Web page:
What should you do when eggs break too easily? First, check your facilities and equipment to ensure it is not mechanical damage. I have seen considerable effort being wasted in examining ingredients and formulas when the real problem was a faulty piece of equipment.

Second, check for overall flock health. Your veterinarian will consult you regarding what diseases can upset the calcium cycle. Impaired gut health can impede calcium absorption, a common problem.

Then, and only then, start thinking about nutrition. It is imperative to find a nutritionist who understands the delicate daily calcium cycle and the factors that affect it. To this end, I can recommend an article that I wrote about this subject, Understanding daily calcium cycle in layer hens.

Also, other nutritional factors can cause eggs to be laid with a thin eggshell. Here is another interesting review of these issues that might be of some help understanding how nutrition interacts with egg quality, 12 ways calcium prevents cracked eggs. It also pays to remember that limestone is not always just calcium carbonate. Limestone, an inexpensive source of calcium (in the form of calcium carbonate), can vary widely in its calcium concentration and, of course, in impurities.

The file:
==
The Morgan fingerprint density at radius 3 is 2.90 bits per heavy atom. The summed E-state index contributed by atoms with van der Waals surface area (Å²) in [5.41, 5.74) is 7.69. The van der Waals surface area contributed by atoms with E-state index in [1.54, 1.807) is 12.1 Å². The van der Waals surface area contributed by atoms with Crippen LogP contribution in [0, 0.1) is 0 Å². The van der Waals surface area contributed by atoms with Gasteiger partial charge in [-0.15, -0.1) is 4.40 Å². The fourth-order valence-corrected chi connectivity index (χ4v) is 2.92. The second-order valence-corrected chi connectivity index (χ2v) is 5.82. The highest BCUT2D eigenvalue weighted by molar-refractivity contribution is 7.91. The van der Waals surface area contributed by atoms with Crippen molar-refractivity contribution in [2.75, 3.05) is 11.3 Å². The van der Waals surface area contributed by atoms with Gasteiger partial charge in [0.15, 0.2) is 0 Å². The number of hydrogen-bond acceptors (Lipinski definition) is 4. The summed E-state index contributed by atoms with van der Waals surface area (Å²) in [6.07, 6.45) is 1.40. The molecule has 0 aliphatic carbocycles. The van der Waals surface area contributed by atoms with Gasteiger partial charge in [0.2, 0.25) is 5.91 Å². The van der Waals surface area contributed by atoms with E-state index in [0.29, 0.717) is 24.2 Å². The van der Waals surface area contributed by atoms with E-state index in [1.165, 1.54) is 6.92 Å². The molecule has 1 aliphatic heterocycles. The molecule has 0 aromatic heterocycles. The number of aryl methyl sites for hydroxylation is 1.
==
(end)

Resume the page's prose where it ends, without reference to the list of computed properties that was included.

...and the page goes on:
Finally, we must keep in mind that egg size and eggshell strength are bound in an inverse relationship: the larger the egg, the thinner the eggshell. This is because a hen spends only two grams of calcium per egg, no more, no less, no matter what egg size is laid each day. These two grams will have to be spread over a larger surface as egg size increases with hen age. Some markets prefer extra large eggs, and this is where I have received the most questions regarding eggshell strength.

Egg quality and nutrition remains one of my favorite topics, and I have the good fortune of working with several clients worldwide. At the end of the day, most problems have to do with reduced calcium absorption or quality of the calcium sources.